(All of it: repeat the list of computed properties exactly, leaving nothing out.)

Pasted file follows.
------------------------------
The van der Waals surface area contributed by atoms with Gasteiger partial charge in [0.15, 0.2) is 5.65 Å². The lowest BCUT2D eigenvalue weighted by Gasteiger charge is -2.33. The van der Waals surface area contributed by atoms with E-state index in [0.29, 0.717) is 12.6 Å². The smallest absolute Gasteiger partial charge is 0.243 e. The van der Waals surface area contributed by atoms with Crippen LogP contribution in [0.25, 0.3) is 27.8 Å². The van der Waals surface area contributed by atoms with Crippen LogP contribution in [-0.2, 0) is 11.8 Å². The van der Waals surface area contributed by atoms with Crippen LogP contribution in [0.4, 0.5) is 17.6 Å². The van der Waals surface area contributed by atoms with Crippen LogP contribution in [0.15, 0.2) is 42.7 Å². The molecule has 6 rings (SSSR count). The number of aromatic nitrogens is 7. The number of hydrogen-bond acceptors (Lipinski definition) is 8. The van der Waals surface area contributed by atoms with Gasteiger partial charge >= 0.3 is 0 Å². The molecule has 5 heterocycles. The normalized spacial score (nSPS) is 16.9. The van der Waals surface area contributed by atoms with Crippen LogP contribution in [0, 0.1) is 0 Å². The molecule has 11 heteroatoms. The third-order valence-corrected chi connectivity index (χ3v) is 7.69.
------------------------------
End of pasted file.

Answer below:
The van der Waals surface area contributed by atoms with Gasteiger partial charge in [0.15, 0.2) is 5.65 Å². The lowest BCUT2D eigenvalue weighted by Gasteiger charge is -2.33. The van der Waals surface area contributed by atoms with E-state index in [0.29, 0.717) is 12.6 Å². The smallest absolute Gasteiger partial charge is 0.243 e. The van der Waals surface area contributed by atoms with Crippen LogP contribution in [0.25, 0.3) is 27.8 Å². The van der Waals surface area contributed by atoms with Crippen LogP contribution in [-0.2, 0) is 11.8 Å². The van der Waals surface area contributed by atoms with Crippen LogP contribution in [0.4, 0.5) is 17.6 Å². The van der Waals surface area contributed by atoms with Crippen LogP contribution in [0.15, 0.2) is 42.7 Å². The molecule has 6 rings (SSSR count). The number of aromatic nitrogens is 7. The number of hydrogen-bond acceptors (Lipinski definition) is 8. The van der Waals surface area contributed by atoms with Gasteiger partial charge >= 0.3 is 0 Å². The molecule has 5 heterocycles. The normalized spacial score (nSPS) is 16.9. The van der Waals surface area contributed by atoms with Crippen LogP contribution in [0, 0.1) is 0 Å². The molecule has 11 heteroatoms. The third-order valence-corrected chi connectivity index (χ3v) is 7.69.